but it has already been truncated then.  Similar truncation breaks the
    accidental change to POSIX semantics in some cases in getlogin_r.
- sethostname: not in POSIX.  FreeBSD still documents int, but still
    actually uses u_int.  The arg is converted back to size_t too late to
    preserve it, as for gethostname.
- readv, writev: POSIX and FreeBSD document that the iovcnt arg is int.
    FreeBSD type puns it to u_int, then converts this to size_t before
    using it as an arg for copyin*().  No errror checking is done except
    in copyin*() where the error checking is adequate.  -1 becomes UINT_MAX
    vua the type pun, but is not increased further to SIZE_MAX on 64-bit
    arches.  U_INT is usually too large, so the result is probably EFAULT.
- getrlimit, setrlimit.  Like getitimer and setitimer, except the there
    is a macro to de-obfuscate the upper limit.  In the same file, the
    'which' variable for get/setpriority is handled quite differently.
    It is left as an int and checked using a case statement.
- getdirentries: just the unsigned hack
- __sysctl: at least matches the documented API.  The API uses u_int for
    small counts and size_t for large counts.  Old APIs don't have the
    design error of using u_int where int would do.  New APIs mostly
    use size_t excessively.  My grep doesn't find these.  It finds this
    one since it has a strange mixture of u_int and size_t.
- poll: correct, I think.  POSIX specifies nfds_t, and IIRC has the design
    errors of requiring this to be unsigned and having excessive typedefs
    for the function.  FreeBSD spells it u_int to avoid some namespace
    pollution.  It should spell it nfds_t except in syscalls.master and
    files generated from it.
- preadv, pwritev: like readv, writev (?)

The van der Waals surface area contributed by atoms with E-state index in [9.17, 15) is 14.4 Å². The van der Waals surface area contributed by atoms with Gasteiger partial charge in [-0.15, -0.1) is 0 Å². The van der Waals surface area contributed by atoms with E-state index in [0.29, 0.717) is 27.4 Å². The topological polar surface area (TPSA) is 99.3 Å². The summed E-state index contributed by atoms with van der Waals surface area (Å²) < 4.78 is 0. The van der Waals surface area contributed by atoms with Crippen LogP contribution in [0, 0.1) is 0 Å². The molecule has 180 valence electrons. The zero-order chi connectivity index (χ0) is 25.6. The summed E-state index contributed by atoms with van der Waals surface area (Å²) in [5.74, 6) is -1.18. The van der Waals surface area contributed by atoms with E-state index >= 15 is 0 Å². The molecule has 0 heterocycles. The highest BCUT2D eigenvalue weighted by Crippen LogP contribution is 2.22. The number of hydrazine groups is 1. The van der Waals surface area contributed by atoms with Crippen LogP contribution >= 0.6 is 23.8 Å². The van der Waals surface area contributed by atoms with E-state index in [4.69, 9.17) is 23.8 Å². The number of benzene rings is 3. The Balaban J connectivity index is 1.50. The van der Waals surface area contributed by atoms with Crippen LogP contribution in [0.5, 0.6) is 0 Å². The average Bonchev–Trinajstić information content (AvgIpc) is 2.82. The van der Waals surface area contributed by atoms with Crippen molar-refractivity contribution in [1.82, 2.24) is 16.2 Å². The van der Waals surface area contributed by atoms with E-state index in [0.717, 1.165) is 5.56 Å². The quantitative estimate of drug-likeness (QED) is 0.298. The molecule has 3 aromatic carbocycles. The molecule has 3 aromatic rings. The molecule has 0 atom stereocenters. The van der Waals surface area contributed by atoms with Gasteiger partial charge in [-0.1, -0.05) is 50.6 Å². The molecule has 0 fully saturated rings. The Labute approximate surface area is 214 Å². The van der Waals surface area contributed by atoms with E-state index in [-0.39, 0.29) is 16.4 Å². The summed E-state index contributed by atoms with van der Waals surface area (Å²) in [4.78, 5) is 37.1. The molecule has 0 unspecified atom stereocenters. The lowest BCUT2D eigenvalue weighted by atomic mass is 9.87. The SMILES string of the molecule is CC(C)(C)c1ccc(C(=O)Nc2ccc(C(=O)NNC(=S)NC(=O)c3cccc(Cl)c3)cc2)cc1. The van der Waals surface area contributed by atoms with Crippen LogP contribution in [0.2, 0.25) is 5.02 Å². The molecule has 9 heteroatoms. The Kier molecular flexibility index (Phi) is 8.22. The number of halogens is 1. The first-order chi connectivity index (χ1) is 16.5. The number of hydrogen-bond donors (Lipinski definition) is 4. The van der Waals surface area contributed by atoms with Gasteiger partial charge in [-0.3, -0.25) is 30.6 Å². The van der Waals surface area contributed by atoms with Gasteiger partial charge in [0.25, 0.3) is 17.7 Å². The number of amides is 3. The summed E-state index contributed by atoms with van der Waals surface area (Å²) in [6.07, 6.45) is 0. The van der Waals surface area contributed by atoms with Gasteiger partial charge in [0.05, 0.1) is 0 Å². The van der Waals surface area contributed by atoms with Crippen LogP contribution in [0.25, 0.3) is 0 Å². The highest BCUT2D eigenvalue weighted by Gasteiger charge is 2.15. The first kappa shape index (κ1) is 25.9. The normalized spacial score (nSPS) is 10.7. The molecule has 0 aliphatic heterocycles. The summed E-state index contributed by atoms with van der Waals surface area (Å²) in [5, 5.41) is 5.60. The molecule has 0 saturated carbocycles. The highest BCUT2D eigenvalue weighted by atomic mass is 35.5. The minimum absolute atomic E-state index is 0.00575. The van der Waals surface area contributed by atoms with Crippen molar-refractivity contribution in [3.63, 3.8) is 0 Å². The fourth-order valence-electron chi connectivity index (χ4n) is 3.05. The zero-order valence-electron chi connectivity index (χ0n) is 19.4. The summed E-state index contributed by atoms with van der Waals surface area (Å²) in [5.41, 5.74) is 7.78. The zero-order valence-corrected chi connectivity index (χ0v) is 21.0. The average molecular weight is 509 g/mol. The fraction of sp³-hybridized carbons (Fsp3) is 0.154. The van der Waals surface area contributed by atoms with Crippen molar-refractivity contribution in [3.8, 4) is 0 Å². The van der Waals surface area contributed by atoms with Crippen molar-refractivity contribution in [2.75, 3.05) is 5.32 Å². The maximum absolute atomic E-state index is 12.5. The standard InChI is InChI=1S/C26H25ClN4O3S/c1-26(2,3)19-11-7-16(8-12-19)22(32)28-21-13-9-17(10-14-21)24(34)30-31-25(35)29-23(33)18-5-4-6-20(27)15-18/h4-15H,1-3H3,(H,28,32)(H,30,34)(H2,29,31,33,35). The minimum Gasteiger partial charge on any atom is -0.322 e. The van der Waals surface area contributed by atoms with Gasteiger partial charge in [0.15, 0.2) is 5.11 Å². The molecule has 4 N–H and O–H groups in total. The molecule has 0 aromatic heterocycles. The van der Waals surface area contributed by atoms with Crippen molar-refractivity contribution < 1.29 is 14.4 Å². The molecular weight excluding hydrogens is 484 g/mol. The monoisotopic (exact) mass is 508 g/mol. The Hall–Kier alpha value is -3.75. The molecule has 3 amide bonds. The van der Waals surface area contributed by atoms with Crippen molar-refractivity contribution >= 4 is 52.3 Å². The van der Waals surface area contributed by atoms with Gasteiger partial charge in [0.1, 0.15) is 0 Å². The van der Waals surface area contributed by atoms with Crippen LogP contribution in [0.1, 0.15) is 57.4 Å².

- __getcwd: POSIX specifies size_t and FreeBSD documents size_t for getcwd().
    Using u_int probably gives the usual truncation bugs.
- *audit*: not checked.  The only set of new APIs that uses u_int.  About
    25 years anachronistic with C90's and POSIX's converting even old APIs
    to use size_t.
- _umtx_op: not checked
- *cap*: not checked.  Mostly not count args or plain u_int.  It mispells
    uint64_t as u_int64_t.  The correct spelling uint* is used for just 1
    syscall, and my grep for u_ didn't find it.  This use seems to be to
    avoid namespace pollution, so it is correct.  This points to further
    uses of unsigned types which were hidden by althernative spellings.
    The style bug of using 'unsigned' is used a bit:
    - nmount: uses 'unsigned int'.  Otherwise like writev (?), except the
      documented API also has this bug.
    - *ksem*, *kmq*: uses 'unsigned int'.  Not checked.  Seems to be
      undocumented.
    - jail_get, jail_set: like nmount.

Stress and regression tests could try to find bugs in all of the above,
but I code inspection only found the harmless truncation bugs for u_int
instead of size_t in addition to the one in the PR.  The one in the
PR is a rare case where the unsigned comparison hack doesn't give
fail-safe behaviour.

Bruce